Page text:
The spirited march on Washington was started by animation executive, Michael Bellavia, and Chris Mecham, a university student, in response to Romney’s comments. Bellavia said, “I figured, why just make it a virtual show of support? Why not take this opportunity because it seemed like there was already a growing interest in it and actually make it an active, participatory event.”

The “Million Muppet March” saw protesters toting anywhere from fun-sized sock puppets to full-sized creations of our favorite neighborhood friends from Sesame Street: Big Bird, Bert and Ernie, Animal, and more.

Sesame Street, which has been airing for 43 years, is a very popular educational program, so there was no problem for organizers of the march to find people willing to come out and show their support for this longtime American institution. Organizers of the march say that at least 600 people signed up to participate in the actual march at the capital, with thousands more showing their support virtually through Facebook, Twitter, and even their own marches across the nation.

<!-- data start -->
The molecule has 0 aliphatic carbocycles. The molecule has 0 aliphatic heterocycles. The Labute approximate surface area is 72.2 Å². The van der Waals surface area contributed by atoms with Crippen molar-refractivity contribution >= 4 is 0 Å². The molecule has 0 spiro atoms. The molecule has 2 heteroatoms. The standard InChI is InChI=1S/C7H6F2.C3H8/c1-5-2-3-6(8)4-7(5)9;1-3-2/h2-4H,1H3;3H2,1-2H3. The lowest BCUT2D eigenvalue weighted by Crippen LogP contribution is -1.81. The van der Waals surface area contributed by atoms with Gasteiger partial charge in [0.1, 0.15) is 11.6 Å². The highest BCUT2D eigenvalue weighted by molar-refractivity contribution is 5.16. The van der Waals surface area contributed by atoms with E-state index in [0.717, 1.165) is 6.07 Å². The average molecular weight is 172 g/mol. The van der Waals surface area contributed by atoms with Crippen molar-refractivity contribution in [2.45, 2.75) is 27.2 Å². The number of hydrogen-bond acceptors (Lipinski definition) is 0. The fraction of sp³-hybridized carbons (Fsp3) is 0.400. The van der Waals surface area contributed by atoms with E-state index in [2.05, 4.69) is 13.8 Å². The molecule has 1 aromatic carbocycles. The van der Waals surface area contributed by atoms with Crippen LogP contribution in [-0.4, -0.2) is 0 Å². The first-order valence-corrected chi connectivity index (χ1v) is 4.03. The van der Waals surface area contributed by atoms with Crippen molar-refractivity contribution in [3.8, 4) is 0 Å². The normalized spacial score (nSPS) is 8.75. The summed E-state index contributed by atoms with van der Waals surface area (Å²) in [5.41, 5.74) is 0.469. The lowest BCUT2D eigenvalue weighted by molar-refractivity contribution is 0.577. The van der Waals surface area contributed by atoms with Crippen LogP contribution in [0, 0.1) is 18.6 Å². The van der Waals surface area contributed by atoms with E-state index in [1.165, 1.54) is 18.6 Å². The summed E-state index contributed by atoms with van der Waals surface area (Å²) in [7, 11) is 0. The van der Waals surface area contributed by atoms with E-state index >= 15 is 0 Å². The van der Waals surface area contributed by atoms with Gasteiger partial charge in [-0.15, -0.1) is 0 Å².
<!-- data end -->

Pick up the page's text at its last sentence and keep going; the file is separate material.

As the election draws nearer, supporters hope that their efforts raised enough awareness about the importance of federal subsidies to the Public Broadcasting System, for public television and public radio.

We’ve Shelved SOPA/PIPA, Now Can We Stop Other Crappy Legislation?


Written by: Kaitlyn Burkhart